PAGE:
While the title for this entry is a blogger’s cliché, it truly emphasises the off-the-beaten-track discovery of this remote, ancient city in the jungle. It also highlights the importance of the journey itself as part of this unforgettable experience. Unlike many sites of South American ruins (most notably Machu Picchu), La Ciudad Perdida can only be accessed by a 2-day trek along a tricky jungle track. This culminates in a (physically) breathtaking climb up 1,200 steps – and of course there’s the return hike. Like so many multi-day adventures, I was blessed with the presence of some fantastic companions, making the experience that bit more rewarding and memorable.
Overall, I spent ten days in the region around Santa Marta, including excursions to ‘la ciudad peridida’ and Tayrona National Park. Five nights were spent at the fantastic ‘The Dreamer’ hostel just outside of town – not bothering to venture into Santa Marta itself – which culminated in four happy hours (8 hours to be precise)! Days were spent relaxing at the nearby beaches or by the pool, watching films, attempting to blog and recovering from restless nights camping, days trekking and the occasional hangover!
My visit to the beautiful city of Cartagena de Indias, the main spanish port on the caribbean coast, took in the colonial architecture within the fortified walls of the historic old town, the impregnable Castillo San Felipe de Barajas and a boat trip to a beautiful yet crowded beach in the nearby Islas del Rosario. I was eager for my first taste of Columbian nightlife and the excellent courtyard hostel bar proved to be a great place to meet fellow travellers as i left the World Cup wagon and joined the South American backpacker trail.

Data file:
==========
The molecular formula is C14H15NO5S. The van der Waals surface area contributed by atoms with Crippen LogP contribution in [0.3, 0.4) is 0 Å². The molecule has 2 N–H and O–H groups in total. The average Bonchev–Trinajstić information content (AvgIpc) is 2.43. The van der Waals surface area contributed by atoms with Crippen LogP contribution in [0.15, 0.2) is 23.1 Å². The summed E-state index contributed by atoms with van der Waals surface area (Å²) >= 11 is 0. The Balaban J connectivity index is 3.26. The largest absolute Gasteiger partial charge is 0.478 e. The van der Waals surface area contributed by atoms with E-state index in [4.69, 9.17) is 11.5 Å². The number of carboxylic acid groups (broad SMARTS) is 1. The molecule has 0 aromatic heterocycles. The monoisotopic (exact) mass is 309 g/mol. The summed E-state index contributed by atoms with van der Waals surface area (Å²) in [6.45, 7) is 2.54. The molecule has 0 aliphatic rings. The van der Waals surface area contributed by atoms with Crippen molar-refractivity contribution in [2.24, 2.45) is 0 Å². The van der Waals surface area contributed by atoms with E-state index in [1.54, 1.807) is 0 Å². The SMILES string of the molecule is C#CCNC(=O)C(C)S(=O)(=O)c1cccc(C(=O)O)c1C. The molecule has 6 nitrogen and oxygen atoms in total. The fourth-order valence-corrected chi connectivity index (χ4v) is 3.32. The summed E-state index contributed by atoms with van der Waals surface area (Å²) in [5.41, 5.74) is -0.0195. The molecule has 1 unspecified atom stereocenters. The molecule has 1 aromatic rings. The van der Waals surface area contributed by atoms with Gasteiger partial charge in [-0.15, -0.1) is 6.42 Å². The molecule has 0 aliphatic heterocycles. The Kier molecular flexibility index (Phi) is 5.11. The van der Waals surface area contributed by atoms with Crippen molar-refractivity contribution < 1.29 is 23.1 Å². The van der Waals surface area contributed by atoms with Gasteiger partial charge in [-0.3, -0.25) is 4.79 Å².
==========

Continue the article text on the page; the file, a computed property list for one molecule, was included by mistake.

After five and a half days cruising along the Amazon River, our journey to the edge of Brazil was complete but it was a somewhat unsettling transition into Colombia. My Colombian friend, Fernando, assured me that this was not the real Colombia but simply another Amazonian town with the subtle changes in currency, flag, language and food. Indeed the presence of jungle lingered with the daily spectacle of screeching parrots (or perricos) and nearby Via Tarapacá, a road lined with botanical gardens, swimming holes and canopy adventures.
Spending a week sleeping in a hammock on a boat travelling along the Amazon River truly sounded like the tonic for a World Cup hangover. And yet I was unsure of what exactly to expect. So here I will try to convey this unique experience by identifying how best to prepare, what to expect and reveal the (mostly positive) discoveries I made along the way. Warning: May contain sunsets.
Once again, I scheduled myself in Manaus to watch the World Cup, this time for the two final matches. After their embarrassing defeat in the semi-final, the hosts looked to claim some honour in the third place playoff against the Netherlands, who only got knocked out by penalties to Argentina. To cause an almighty upset in neighbouring Brazil, the Argentines would have to overcome mighty Germany, so it looked to be a final to truly relish. I enjoyed three fun nights with my new American friends and lazed around my hostel waiting for my boat’s departure to the Colombian border where I would continue my South American adventure.
The Amazon Basin contains 6 million square kilometres of river and jungle, just over half of which lies in Brazilian territory. My trip into its depths was probably the culmination of my Brazilian travels, provoking my imagination to images of wild cats, snakes, monkeys and macaws, amongst dense jungle, giant trees and along eerie rivers. Guidebooks, tour agencies and online reviews of course dispel such unlikely notions (at least for the usual 3-5 day excursions). So what exactly did I discover during my jungle experience?